Todd McLellan

Poll: Should the Sharks fire McLellan?

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Now that San Jose’s gone down in infamy — just the fourth team in Stanley Cup playoffs history to blow an 0-3 series lead — one big question hangs over the organization:

Will Todd McLellan be shown the door?

The 46-year-old — who, earlier this year, became the franchise’s all-time leader in games coached — could be out of a job soon. While the collapse to L.A. falls on the players, McLellan did take a big risk by parking longtime starter Antti Niemi in Game 6 in favor of playoff rookie Alex Stalock, which didn’t pay off, and then went back to Niemi in Game 7, though many figured the damage was already done by then.

Why? Well, possibly because the decision wasn’t all about goaltending.

It might’ve spoke to McLellan’s overall comfort level (or lack thereof) with the series on the whole. Niemi wasn’t great in Games 4 and 5, but was he really the issue? San Jose only managed three goals over those two losses after scoring 11 in the previous two wins, and the club’s vaunted power play fizzled in the second half of this series, going 0-for-15.

Parking Niemi also came at the same time Marc-Edouard Vlasic, the team’s best defensive defenseman, was ruled out of action…making it even tougher to explain why McLellan would make another significant lineup alternation.

As such, it’s worth asking — was putting Stalock in for Niemi a panic move? Or one designed to wake up the Sharks?

If yes, that could be an issue. Remember that, at the time of said yanking, the Sharks were still in reasonably OK shape; they held a 3-2 series lead and a pair of close-out opportunities, in a series almost everybody picked to go six or seven games. What’s more, McLellan’s comments after losing Game 7 — y’know, ones about why the Sharks collapsed — had nothing to do with goaltending.

“Our problems got progressively worse as we went along. We were awful off the rush. … Every day we came to the rink and we tried to stress that about giving outnumbered rushes,” he said, per CSN Bay Area. “We were never able to fix it. It’s frustrating, because during the year we were pretty good in those areas.”

He wasn’t done there.

“[Another] problem we ran into was getting them to understand that those 6-3, 7-2 games weren’t going to keep coming,” McLellan said of his team’s early victories over the Kings. “They’re too good a team for that.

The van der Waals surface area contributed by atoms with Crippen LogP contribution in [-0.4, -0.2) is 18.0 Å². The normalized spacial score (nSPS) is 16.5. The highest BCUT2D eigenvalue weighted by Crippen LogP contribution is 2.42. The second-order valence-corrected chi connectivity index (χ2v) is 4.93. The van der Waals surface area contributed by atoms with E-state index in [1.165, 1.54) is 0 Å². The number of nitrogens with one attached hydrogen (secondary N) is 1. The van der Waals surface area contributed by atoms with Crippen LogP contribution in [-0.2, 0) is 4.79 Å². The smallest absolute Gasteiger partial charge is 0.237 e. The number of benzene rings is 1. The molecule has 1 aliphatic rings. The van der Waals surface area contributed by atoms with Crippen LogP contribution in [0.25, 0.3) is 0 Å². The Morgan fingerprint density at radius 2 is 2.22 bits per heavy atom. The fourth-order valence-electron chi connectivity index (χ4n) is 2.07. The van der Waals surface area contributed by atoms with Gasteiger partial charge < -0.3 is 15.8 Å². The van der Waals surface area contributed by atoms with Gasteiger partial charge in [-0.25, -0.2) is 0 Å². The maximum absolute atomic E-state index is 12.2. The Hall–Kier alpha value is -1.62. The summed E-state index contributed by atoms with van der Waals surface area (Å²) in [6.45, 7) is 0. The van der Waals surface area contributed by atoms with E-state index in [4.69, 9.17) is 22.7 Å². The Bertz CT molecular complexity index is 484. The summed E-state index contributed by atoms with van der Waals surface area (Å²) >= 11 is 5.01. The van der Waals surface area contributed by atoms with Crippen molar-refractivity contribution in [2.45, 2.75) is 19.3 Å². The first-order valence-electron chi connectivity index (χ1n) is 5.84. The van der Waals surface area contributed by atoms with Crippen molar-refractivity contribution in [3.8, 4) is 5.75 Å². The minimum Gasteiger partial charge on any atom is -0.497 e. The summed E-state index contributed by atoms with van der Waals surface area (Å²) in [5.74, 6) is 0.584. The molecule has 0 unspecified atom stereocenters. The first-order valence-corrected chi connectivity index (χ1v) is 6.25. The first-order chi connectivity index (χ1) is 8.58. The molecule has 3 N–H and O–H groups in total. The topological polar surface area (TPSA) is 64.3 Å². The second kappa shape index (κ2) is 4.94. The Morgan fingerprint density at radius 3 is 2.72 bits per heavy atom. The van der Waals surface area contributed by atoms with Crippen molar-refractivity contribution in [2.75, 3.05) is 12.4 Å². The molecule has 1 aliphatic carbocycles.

“They were the better team. That was quite evident.”

The counter argument to firing McLellan is that he’s regarded as a very good coach and, should he get turfed, would almost instantly shoot to the list of likely candidates for vacancies across the league (Vancouver has been on McLellan watch for a couple days now.) Coaches with career winning percentages of .654 don’t become available very often and let’s re-iterate what was said at the onset of this post — the players are the ones that lost that series, not McLellan. Also, patience can be a virtue in these instances. Boston didn’t fire Claude Julien after its 0-3 collapse to Philly in 2010 and, a year later, he led the B’s to a Stanley Cup.

With all this in mind, we’ll turn it over to you:  Should McLellan stay, or should he go?

Stars end Capitals’ winning streak, pass Blackhawks for West lead

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For two periods, the Dallas Stars seemed to say, “Are you sure the Washington Capitals are the best team in the NHL?”

They chased Braden Holtby and built a 4-0 lead through those first 40 minutes, and that was enough … but barely. The Stars beat the Capitals 4-3 on Saturday, which accomplished the following:

  • Dallas ended Washington’s winning streak at five games. The Stars have now won three straight.